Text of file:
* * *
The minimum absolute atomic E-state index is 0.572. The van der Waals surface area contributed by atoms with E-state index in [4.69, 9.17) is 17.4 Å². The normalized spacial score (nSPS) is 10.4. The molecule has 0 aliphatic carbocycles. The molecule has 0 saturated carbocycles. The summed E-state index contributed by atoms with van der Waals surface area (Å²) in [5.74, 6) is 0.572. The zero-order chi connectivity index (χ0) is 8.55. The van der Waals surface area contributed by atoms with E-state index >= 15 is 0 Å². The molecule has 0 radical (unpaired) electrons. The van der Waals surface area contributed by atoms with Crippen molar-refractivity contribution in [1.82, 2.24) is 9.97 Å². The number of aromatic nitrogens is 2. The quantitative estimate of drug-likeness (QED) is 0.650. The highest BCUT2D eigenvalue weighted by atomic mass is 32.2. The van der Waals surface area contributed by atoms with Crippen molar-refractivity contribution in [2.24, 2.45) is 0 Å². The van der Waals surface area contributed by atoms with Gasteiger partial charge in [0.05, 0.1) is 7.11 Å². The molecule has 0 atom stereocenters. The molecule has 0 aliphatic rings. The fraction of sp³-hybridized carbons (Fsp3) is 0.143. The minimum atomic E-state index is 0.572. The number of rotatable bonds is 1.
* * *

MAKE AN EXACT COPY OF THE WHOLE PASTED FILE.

The minimum absolute atomic E-state index is 0.572. The van der Waals surface area contributed by atoms with E-state index in [4.69, 9.17) is 17.4 Å². The normalized spacial score (nSPS) is 10.4. The molecule has 0 aliphatic carbocycles. The molecule has 0 saturated carbocycles. The summed E-state index contributed by atoms with van der Waals surface area (Å²) in [5.74, 6) is 0.572. The zero-order chi connectivity index (χ0) is 8.55. The van der Waals surface area contributed by atoms with E-state index >= 15 is 0 Å². The molecule has 0 radical (unpaired) electrons. The van der Waals surface area contributed by atoms with Crippen molar-refractivity contribution in [1.82, 2.24) is 9.97 Å². The number of aromatic nitrogens is 2. The quantitative estimate of drug-likeness (QED) is 0.650. The highest BCUT2D eigenvalue weighted by atomic mass is 32.2. The van der Waals surface area contributed by atoms with Crippen molar-refractivity contribution in [2.24, 2.45) is 0 Å². The van der Waals surface area contributed by atoms with Gasteiger partial charge in [0.05, 0.1) is 7.11 Å². The molecule has 0 atom stereocenters. The molecule has 0 aliphatic rings. The fraction of sp³-hybridized carbons (Fsp3) is 0.143. The minimum atomic E-state index is 0.572. The number of rotatable bonds is 1.